Discovery of extremely halophilic, methyl-reducing euryarchaea provides insights into the evolutionary origin of methanogenesis

DImitry Y. Sorokin, Kira S. Makarova, Ben Abbas, Manuel Ferrer, Peter N. Golyshin, Erwin A. Galinski, Sergio Ciordia, María Carmen Mena, Alexander Y. Merkel, Yuri I. Wolf, Mark C.M. Van Loosdrecht, Eugene V. Koonin

Research output: Contribution to journalArticleScientificpeer-review

77 Citations (Scopus)
67 Downloads (Pure)

Abstract

Methanogenic archaea are major players in the global carbon cycle and in the biotechnology of anaerobic digestion. The phylum Euryarchaeota includes diverse groups of methanogens that are interspersed with non-methanogenic lineages. So far, methanogens inhabiting hypersaline environments have been identified only within the order Methanosarcinales. We report the discovery of a deep phylogenetic lineage of extremophilic methanogens in hypersaline lakes and present analysis of two nearly complete genomes from this group. Within the phylum Euryarchaeota, these isolates form a separate, class-level lineage 'Methanonatronarchaeia' that is most closely related to the class Halobacteria. Similar to the Halobacteria, 'Methanonatronarchaeia' are extremely halophilic and do not accumulate organic osmoprotectants. The high intracellular concentration of potassium implies that 'Methanonatronarchaeia' employ the 'salt-in' osmoprotection strategy. These methanogens are heterotrophic methyl-reducers that use C 1 -methylated compounds as electron acceptors and formate or hydrogen as electron donors. The genomes contain an incomplete and apparently inactivated set of genes encoding the upper branch of methyl group oxidation to CO2 as well as membrane-bound heterodisulfide reductase and cytochromes. These features differentiate 'Methanonatronarchaeia' from all known methyl-reducing methanogens. The discovery of extremely halophilic, methyl-reducing methanogens related to haloarchaea provides insights into the origin of methanogenesis and shows that the strategies employed by methanogens to thrive in salt-saturating conditions are not limited to the classical methylotrophic pathway.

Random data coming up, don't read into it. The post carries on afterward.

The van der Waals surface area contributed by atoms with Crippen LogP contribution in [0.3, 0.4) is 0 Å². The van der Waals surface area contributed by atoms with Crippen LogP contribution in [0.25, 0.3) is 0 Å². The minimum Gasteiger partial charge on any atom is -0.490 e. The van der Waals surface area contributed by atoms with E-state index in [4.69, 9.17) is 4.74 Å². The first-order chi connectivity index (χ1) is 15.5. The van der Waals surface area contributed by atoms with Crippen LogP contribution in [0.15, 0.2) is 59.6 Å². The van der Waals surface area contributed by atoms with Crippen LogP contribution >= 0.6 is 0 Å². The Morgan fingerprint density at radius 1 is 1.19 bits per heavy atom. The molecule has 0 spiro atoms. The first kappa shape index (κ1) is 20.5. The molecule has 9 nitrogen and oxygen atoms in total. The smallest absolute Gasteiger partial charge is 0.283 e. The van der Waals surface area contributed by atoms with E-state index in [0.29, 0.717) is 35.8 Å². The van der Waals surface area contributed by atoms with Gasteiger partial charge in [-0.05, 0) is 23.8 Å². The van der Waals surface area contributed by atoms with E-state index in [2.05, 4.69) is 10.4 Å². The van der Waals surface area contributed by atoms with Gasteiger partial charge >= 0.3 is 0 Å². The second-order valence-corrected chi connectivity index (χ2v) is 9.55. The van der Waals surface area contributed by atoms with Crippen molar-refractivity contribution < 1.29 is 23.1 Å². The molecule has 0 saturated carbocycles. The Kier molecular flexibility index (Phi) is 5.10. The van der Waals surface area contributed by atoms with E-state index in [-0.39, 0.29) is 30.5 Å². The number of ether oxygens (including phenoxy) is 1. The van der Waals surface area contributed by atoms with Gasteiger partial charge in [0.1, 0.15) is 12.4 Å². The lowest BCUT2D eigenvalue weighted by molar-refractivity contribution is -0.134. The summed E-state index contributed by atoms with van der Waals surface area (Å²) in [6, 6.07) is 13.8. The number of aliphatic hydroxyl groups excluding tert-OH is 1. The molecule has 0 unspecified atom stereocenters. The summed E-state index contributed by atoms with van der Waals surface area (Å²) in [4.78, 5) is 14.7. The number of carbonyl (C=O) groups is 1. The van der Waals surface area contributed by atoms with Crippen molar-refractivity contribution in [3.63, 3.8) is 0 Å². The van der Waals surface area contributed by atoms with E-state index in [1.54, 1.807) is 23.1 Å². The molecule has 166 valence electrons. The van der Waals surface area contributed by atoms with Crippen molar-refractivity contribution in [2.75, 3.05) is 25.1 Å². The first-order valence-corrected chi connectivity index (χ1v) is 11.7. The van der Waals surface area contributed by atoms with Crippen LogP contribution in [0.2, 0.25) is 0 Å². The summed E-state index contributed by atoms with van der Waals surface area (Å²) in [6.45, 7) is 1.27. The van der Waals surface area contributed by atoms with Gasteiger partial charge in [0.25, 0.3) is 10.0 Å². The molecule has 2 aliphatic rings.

Original languageEnglish
Article number17081
Number of pages35
JournalNature Reviews. Microbiology
Volume2
Issue number8
DOIs
Publication statusPublished - 30 May 2017

Fingerprint Dive into the research topics of 'Discovery of extremely halophilic, methyl-reducing euryarchaea provides insights into the evolutionary origin of methanogenesis'. Together they form a unique fingerprint.

Cite this